It's another thing altogether if you're expected to define the pack yourself as a Jam Timer and release the Jammers based on your own interpretation, though.
Title: Re: Conflicting directives
Post by: bassamfareiha on July 07, 2012, 06:19:52 am
The situation has created another entry on my list of things to ask about in pre-bout meetings but figured here I could ask a whole ton of IPRs all at on this suction .So if conflicting directives.It should be only be done with good reason because its effectively saying.
Title: Re: Conflicting directives
Post by: Statsquatch on July 09, 2012, 06:20:29 pm
I ended up working a bout where I had the FIPR and RIPR both visually specifying a pack with no verbal cue at the same time an OPR shouted No Pack in front of one of the benches. I completely ignored the OPR, and that resulted in an official review due to the bench(and skaters from that team) believing I should have blown the jam.

Because of all that, I now prior to every bout ask the head ref:
-Do you want the OPRs making pack definition calls? If so, when?
-Who should be the "pack definition" ref? Will all refs have equal weight in this regard?
-If refs conflict, how do you want that handled?

Sometimes, depending on the answers to those questions, it can be really difficult. In your situation, I definitely would have blown it, because one of the pack refs had made a definition and they were in the best visual position to make that definition.
Title: Re: Conflicting directives
Post by: beertester on July 18, 2012, 07:01:40 pm
as an NSO it is not my job to decide what is a no pack situation so if a ref calls no pack i blow the second whistle whether the ref is correct or not
Title: Re: Conflicting directives
Post by: Riff Reff on July 19, 2012, 09:43:37 am
Great points Statsquatch!

This is definitely something you should talk about before the bout when you are Jam Timing!

Usually I trust my jam timers to make that judgement if the pack has crossed the line or not unless they are rather new then I ask them for a "pack is here" indication. However "No pack" has to be determined and called by a referee. (A jam timer usually cannot see that maybe that one skater's knee isn't down).

Title: Re: Conflicting directives
Post by: bjmacke on July 21, 2012, 05:53:46 pm
Realize that can go in the opposite direction, though. Jam Timers can sometimes have a view of a scrum pack that refs don't have and might be the only ones not seeing all the knees down.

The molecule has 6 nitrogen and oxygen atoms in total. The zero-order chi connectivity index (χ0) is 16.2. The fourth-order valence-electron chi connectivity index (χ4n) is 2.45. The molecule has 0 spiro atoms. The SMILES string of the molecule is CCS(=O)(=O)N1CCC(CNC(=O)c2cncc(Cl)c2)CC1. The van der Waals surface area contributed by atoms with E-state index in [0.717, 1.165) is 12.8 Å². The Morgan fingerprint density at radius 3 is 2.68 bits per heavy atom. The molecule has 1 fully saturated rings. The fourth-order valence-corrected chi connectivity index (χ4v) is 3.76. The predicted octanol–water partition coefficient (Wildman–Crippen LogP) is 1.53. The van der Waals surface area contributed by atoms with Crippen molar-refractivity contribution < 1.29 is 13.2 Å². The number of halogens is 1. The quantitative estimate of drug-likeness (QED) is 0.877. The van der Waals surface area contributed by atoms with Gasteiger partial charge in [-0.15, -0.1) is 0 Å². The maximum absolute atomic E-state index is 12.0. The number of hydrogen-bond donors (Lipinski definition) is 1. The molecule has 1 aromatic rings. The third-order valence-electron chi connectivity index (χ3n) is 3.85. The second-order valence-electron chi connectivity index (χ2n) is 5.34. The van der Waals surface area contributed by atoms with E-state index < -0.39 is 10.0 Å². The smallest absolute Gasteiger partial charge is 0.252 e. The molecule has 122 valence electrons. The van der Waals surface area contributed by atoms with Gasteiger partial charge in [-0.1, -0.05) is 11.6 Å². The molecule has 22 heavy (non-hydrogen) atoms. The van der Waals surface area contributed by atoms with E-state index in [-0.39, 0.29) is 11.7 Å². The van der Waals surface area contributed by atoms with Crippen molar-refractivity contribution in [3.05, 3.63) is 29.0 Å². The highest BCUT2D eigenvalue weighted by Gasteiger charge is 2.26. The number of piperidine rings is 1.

And, rather importantly, only a Jam Timer knows the exact moment when the jam start whistle is going to happen.
Title: Re: Conflicting directives
Post by: Riff Reff on July 21, 2012, 09:04:40 pm
And, rather importantly, only a Jam Timer knows the exact moment when the jam start whistle is going to happen.
It is the referee's job to do the pack definition and the jam timer is not a fall-back for refs not noticing. It will go wrong (it has gone wrong for me) at some point either way and then it should be a ref's mistake not an NSO's mistake  :-[
Title: Re: Conflicting directives
Post by: ShoNuff on July 23, 2012, 08:28:24 pm
Clear lines of communication and clear lines of responsibility are essential to successfully officiating a bout.

It's not about who is to blame when things go wrong, it's about making the bout run smoothly and consistently.

If 10 foot and 20 foot calls are off by a little, it's not ideal, but so long as they are always called at the same distance, it's okay.  If they get called one way one jam and a different way the next jam, that's a big problem.

Having too many people making the calls doesn't help communication, it tangles it up and creates the kind of inconsistency that leaves the skaters unable to know when they are in the pack and when they are out.

You can think of the rules as the physical laws of the bout universe and the officials as the manifestations of those laws.  What the skaters need is for the officials to be as relentless and as predictable as gravity.  If they know that out of play is going to be at 22 feet and out of pack is going to be at 11, they can work with that as long as it is always at 22 feet and 11 feet. 
Title: Re: Conflicting directives
Post by: Kilty Conscience on July 24, 2012, 11:38:26 pm
There is so much variation in officiating styles and practices out there. Some Head Refs allow their Jam Timers more discretion than others. Some allow the Jam Timer to blow for "No Pack", some don't. Some are very strident about which individual ref the call is to come from.
As a Jam Timer, I've found it best to introduce myself to the Head Ref, clarify who is making the "No Pack" calls, going into OTOs, how quickly/how many seconds they would like to get rolling coming out of a time out, eye contact, etc.
Some Head Refs have been better to talk to at the pre-bout meeting, some better in a one-on-one chat.
However you do it, it saves some confusion for the bout and all of them have seemed to appreciate my taking the initiative.